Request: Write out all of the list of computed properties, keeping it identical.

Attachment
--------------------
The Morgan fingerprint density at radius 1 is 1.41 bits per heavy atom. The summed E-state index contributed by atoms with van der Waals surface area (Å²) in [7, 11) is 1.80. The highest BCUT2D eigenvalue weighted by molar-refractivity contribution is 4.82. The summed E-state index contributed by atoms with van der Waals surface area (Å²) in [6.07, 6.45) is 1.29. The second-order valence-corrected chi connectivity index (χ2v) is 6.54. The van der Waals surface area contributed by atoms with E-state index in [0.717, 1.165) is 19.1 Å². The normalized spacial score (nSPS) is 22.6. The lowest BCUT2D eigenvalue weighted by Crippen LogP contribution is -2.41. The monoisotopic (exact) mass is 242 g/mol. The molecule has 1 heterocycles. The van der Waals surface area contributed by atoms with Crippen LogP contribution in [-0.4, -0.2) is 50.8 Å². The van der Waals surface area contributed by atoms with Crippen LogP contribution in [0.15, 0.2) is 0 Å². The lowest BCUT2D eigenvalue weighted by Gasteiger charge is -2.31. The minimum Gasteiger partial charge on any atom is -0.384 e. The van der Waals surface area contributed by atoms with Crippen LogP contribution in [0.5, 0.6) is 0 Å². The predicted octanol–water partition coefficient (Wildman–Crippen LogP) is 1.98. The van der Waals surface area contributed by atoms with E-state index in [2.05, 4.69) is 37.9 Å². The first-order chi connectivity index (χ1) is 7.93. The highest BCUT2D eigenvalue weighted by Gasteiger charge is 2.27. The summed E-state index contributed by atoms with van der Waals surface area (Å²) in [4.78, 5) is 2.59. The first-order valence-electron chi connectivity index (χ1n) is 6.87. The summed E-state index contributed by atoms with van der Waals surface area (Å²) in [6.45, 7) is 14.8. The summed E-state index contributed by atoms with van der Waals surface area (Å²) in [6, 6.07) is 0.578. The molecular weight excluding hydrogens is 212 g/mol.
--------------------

The Morgan fingerprint density at radius 1 is 1.41 bits per heavy atom. The summed E-state index contributed by atoms with van der Waals surface area (Å²) in [7, 11) is 1.80. The highest BCUT2D eigenvalue weighted by molar-refractivity contribution is 4.82. The summed E-state index contributed by atoms with van der Waals surface area (Å²) in [6.07, 6.45) is 1.29. The second-order valence-corrected chi connectivity index (χ2v) is 6.54. The van der Waals surface area contributed by atoms with E-state index in [0.717, 1.165) is 19.1 Å². The normalized spacial score (nSPS) is 22.6. The lowest BCUT2D eigenvalue weighted by Crippen LogP contribution is -2.41. The monoisotopic (exact) mass is 242 g/mol. The molecule has 1 heterocycles. The van der Waals surface area contributed by atoms with Crippen LogP contribution in [-0.4, -0.2) is 50.8 Å². The van der Waals surface area contributed by atoms with Crippen LogP contribution in [0.15, 0.2) is 0 Å². The lowest BCUT2D eigenvalue weighted by Gasteiger charge is -2.31. The minimum Gasteiger partial charge on any atom is -0.384 e. The van der Waals surface area contributed by atoms with Crippen LogP contribution in [0.5, 0.6) is 0 Å². The predicted octanol–water partition coefficient (Wildman–Crippen LogP) is 1.98. The van der Waals surface area contributed by atoms with E-state index in [2.05, 4.69) is 37.9 Å². The first-order chi connectivity index (χ1) is 7.93. The highest BCUT2D eigenvalue weighted by Gasteiger charge is 2.27. The summed E-state index contributed by atoms with van der Waals surface area (Å²) in [4.78, 5) is 2.59. The first-order valence-electron chi connectivity index (χ1n) is 6.87. The summed E-state index contributed by atoms with van der Waals surface area (Å²) in [6.45, 7) is 14.8. The summed E-state index contributed by atoms with van der Waals surface area (Å²) in [6, 6.07) is 0.578. The molecular weight excluding hydrogens is 212 g/mol.